The strategic impact is even more worrying. In order to get round Congress, Donald Trump has used national security reasons as justification for his protectionist measures. The final paradox is that they mainly target US allies. Overcapacity and unfair practices pertain to China, whereas the sanctions are targeting Europe, Canada, Mexico and Japan. By way of example, there is the lifting of sanctions against ZTE, which poses a real threat on the technological front, in exchange for a reduced fine of 1.4 billion dollars and Beijing’s permission for Qualcomm to buy NXP. Europe is therefore threatened with becoming the adjustment variable in the trade and technology rivalry between Washington and Beijing. Collateral damage to NATO and to the alliances with Japan and South Korea are inevitable.
Whilst the G7 summit was being torn apart, the Shanghai Cooperation Organization summit was taking place on 9th June in Qingdao. This brought together – at the invitation of Beijing – China, India, Russia, Iran, Pakistan and various other Asian countries. They were united in contesting American protectionism as well as the reassessment of the Vienna agreement on Iranian nuclear power. The summit was the occasion for Xi Jinping to promote the “silk roads” which involve an investment of more than 1,000 billion dollars in 900 projects, taking advantage of US withdrawal. They enable Beijing to export its total-capitalist model whilst at the same time, by means of debt leverage, to take control of certain countries and of infrastructures that are crucial to globalization.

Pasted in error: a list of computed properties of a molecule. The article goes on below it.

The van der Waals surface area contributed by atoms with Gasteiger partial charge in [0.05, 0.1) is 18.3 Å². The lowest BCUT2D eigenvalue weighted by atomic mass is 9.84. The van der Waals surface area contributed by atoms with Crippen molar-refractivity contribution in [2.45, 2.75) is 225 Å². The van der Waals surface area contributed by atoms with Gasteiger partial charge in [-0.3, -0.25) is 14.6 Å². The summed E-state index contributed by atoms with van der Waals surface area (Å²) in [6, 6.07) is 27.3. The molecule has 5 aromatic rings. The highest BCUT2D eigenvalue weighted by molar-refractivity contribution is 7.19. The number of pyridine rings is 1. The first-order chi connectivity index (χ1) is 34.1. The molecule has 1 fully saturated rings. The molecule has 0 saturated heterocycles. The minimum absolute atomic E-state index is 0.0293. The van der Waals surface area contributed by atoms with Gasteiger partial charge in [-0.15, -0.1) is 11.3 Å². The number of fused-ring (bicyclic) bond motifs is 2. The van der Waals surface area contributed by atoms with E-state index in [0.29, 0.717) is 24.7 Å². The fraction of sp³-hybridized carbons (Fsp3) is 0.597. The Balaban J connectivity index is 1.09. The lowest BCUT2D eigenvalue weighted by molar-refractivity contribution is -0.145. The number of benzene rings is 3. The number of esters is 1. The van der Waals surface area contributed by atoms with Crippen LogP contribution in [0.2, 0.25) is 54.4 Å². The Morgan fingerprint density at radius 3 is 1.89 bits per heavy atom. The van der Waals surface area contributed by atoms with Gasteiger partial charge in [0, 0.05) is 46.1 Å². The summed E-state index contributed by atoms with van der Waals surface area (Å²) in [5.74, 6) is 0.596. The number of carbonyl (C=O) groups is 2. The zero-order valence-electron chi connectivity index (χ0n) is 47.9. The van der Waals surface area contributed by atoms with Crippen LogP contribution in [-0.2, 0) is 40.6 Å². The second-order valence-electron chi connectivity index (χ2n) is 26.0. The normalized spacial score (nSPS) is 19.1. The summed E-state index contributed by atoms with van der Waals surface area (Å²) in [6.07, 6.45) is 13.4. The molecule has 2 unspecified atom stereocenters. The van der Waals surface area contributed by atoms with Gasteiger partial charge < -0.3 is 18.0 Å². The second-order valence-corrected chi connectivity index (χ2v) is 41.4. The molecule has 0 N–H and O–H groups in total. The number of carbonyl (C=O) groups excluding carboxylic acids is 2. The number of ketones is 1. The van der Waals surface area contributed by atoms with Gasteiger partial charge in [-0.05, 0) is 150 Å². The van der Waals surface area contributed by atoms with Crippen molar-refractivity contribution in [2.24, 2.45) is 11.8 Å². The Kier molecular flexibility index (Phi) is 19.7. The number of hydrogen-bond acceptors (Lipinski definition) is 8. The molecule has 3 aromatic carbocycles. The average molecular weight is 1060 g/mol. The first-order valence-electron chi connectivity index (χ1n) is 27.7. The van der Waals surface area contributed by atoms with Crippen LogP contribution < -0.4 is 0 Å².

In demolishing Western solidarity and the way in which the international system is structured, Donald Trump is underlining the usefulness and the assets of the European Union. In contrast to the suicidal route taken by the United Kingdom with Brexit, the European Union of 27 – if it remained united – can bring its weight to bear because of its 450 million consuers, its rule of law and the euro, which should be made into a currency that is a fully international means of payment. The calamitous La Malbaie G7 should be a wake-up call for Europeans and make them put their words into actions: tightening up compensatory measures from 2.8 to 6.4 billion to maintain strict parity with the USA; setting up protection to prevent what Beijing has announced as a 200 billion trade surplus with the USA falling into the open market; supporting multilateralism with Canada, Japan, Korea, Mexico and Latin America; engaging with countervailing powers and civil society in the USA; defending democratic values: human freedom and dignity, respect for the rule of law, the search for compromise as opposed to the cult of force. Machiavelli quite rightly stated, “One makes war when one wants, one ends it when one can.” Donald Trump will find out to his cost that this also applies to trade wars.
(Column published in Le Point, 14th June 2018)